That could happen quicker than we think. At the end of 2019, Macron has authorized a surge in troops and equipment after a series of EIGS attacks across the region that killed 100s of troops in Mali, Niger and Burkina Faso (BF). In late 2019, BF was on the brink of total collapse, with jihadists carrying out attacks in the vicinity of the capital and the whole North of the country virtually out of Gvt's control.

People who follow the region think that Macron's plan is to do as much as a clean sweep as possible and then to claim "mission completed" (rings a bell?), hand over to the locals with international support and bring most of the troops back to France in time for the 2022 presidential elections in France.

By then the French direct involvement will have gone on for almost 10 years, with 10s of billions of Euros spent and, as we speak today, 42 French servicemen killed.

This one was before COVID wrought havoc on the world economies...with Op Barkhane costing about 600 million euros a year, I believe there will be a lot of calls to reduce its scale and to close it ASAP. The Left will of course pit against each other the cost of foreign operations and the need for an overhaul of the French public health system to the often heard tune of "more hospitals and less Rafale"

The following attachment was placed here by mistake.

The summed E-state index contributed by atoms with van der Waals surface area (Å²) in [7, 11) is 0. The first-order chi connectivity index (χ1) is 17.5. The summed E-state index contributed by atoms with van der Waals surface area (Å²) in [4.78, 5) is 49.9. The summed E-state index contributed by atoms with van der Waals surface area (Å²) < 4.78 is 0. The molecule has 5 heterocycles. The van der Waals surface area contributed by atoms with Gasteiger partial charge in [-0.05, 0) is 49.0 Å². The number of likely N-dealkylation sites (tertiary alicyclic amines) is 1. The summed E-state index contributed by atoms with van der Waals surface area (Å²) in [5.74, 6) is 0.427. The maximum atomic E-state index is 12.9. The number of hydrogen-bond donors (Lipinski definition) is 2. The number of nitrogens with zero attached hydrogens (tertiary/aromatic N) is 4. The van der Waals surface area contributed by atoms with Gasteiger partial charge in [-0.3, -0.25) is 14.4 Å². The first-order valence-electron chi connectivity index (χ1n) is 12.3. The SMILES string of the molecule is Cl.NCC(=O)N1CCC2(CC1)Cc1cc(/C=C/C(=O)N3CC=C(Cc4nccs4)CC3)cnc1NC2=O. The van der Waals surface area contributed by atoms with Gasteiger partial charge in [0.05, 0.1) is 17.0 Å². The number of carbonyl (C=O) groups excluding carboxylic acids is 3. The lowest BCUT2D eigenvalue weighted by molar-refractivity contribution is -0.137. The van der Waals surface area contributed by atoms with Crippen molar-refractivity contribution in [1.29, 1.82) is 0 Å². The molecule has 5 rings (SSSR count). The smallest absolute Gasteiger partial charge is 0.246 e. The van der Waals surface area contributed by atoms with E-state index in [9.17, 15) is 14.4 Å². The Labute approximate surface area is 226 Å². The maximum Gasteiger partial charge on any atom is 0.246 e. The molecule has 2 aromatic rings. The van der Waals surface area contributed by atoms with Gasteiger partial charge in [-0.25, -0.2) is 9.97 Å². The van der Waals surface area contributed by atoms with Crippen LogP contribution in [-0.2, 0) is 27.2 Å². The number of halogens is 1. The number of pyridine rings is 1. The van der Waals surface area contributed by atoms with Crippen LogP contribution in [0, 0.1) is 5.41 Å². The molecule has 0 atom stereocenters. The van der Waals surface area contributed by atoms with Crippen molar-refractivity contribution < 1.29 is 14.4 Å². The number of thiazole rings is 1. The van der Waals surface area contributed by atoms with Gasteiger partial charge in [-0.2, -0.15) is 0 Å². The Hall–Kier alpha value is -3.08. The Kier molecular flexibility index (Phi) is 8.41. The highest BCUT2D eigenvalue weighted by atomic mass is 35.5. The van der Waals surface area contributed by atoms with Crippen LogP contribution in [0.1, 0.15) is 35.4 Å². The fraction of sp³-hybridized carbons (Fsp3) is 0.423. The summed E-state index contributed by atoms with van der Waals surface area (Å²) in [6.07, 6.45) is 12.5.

A 110 pages report on the construction of the USAF Air base in Agadez, Niger which was at one point, IIRC, the largest USAF construction project in the world. Its main task is to support ISR operations in this part of the African continent as well as a hub for logistic flows. Op Barkhane is among the main recipient of the US ISR effort in the area.

Basically, the report says that things were not done properly and that the whole project was finally delivered 3 years too late and at double the price

Findings